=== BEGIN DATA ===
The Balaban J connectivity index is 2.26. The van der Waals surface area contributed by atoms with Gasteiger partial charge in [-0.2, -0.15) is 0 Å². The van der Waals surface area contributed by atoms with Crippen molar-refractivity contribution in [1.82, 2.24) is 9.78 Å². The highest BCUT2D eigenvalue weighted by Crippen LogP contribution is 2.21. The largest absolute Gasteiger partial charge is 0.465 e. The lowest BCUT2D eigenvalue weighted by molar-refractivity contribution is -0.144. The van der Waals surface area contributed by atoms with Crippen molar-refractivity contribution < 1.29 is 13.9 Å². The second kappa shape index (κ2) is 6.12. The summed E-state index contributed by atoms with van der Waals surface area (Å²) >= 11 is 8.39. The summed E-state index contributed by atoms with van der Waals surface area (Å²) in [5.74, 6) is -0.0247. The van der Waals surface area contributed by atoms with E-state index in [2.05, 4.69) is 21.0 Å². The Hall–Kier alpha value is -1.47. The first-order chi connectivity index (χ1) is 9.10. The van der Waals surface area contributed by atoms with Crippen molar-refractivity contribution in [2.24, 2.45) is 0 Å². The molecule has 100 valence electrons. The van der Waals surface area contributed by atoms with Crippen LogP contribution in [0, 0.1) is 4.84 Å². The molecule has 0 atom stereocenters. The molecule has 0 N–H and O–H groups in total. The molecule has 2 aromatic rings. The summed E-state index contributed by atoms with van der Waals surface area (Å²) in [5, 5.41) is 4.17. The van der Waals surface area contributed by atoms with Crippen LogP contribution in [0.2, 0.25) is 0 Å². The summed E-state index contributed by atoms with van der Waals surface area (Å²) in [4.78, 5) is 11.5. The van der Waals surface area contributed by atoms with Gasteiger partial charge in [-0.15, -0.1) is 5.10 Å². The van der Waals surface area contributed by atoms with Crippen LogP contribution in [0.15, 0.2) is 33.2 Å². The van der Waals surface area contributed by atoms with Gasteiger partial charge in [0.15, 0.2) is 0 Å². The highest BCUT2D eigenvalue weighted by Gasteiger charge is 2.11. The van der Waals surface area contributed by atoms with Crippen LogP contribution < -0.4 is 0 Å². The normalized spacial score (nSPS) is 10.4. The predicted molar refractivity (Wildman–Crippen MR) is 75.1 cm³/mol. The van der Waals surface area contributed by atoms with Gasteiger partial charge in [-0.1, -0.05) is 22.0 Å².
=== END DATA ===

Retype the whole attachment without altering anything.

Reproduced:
The Balaban J connectivity index is 2.26. The van der Waals surface area contributed by atoms with Gasteiger partial charge in [-0.2, -0.15) is 0 Å². The van der Waals surface area contributed by atoms with Crippen molar-refractivity contribution in [1.82, 2.24) is 9.78 Å². The highest BCUT2D eigenvalue weighted by Crippen LogP contribution is 2.21. The largest absolute Gasteiger partial charge is 0.465 e. The lowest BCUT2D eigenvalue weighted by molar-refractivity contribution is -0.144. The van der Waals surface area contributed by atoms with Crippen molar-refractivity contribution < 1.29 is 13.9 Å². The second kappa shape index (κ2) is 6.12. The summed E-state index contributed by atoms with van der Waals surface area (Å²) >= 11 is 8.39. The summed E-state index contributed by atoms with van der Waals surface area (Å²) in [5.74, 6) is -0.0247. The van der Waals surface area contributed by atoms with E-state index in [2.05, 4.69) is 21.0 Å². The Hall–Kier alpha value is -1.47. The first-order chi connectivity index (χ1) is 9.10. The van der Waals surface area contributed by atoms with Crippen molar-refractivity contribution in [2.24, 2.45) is 0 Å². The molecule has 100 valence electrons. The van der Waals surface area contributed by atoms with Crippen LogP contribution in [0, 0.1) is 4.84 Å². The molecule has 0 atom stereocenters. The molecule has 0 N–H and O–H groups in total. The molecule has 2 aromatic rings. The summed E-state index contributed by atoms with van der Waals surface area (Å²) in [5, 5.41) is 4.17. The van der Waals surface area contributed by atoms with Crippen LogP contribution in [0.2, 0.25) is 0 Å². The summed E-state index contributed by atoms with van der Waals surface area (Å²) in [4.78, 5) is 11.5. The van der Waals surface area contributed by atoms with Gasteiger partial charge in [-0.15, -0.1) is 5.10 Å². The van der Waals surface area contributed by atoms with Crippen LogP contribution in [0.15, 0.2) is 33.2 Å². The van der Waals surface area contributed by atoms with Gasteiger partial charge in [0.15, 0.2) is 0 Å². The highest BCUT2D eigenvalue weighted by Gasteiger charge is 2.11. The van der Waals surface area contributed by atoms with Crippen LogP contribution < -0.4 is 0 Å². The normalized spacial score (nSPS) is 10.4. The predicted molar refractivity (Wildman–Crippen MR) is 75.1 cm³/mol. The van der Waals surface area contributed by atoms with Gasteiger partial charge in [-0.1, -0.05) is 22.0 Å².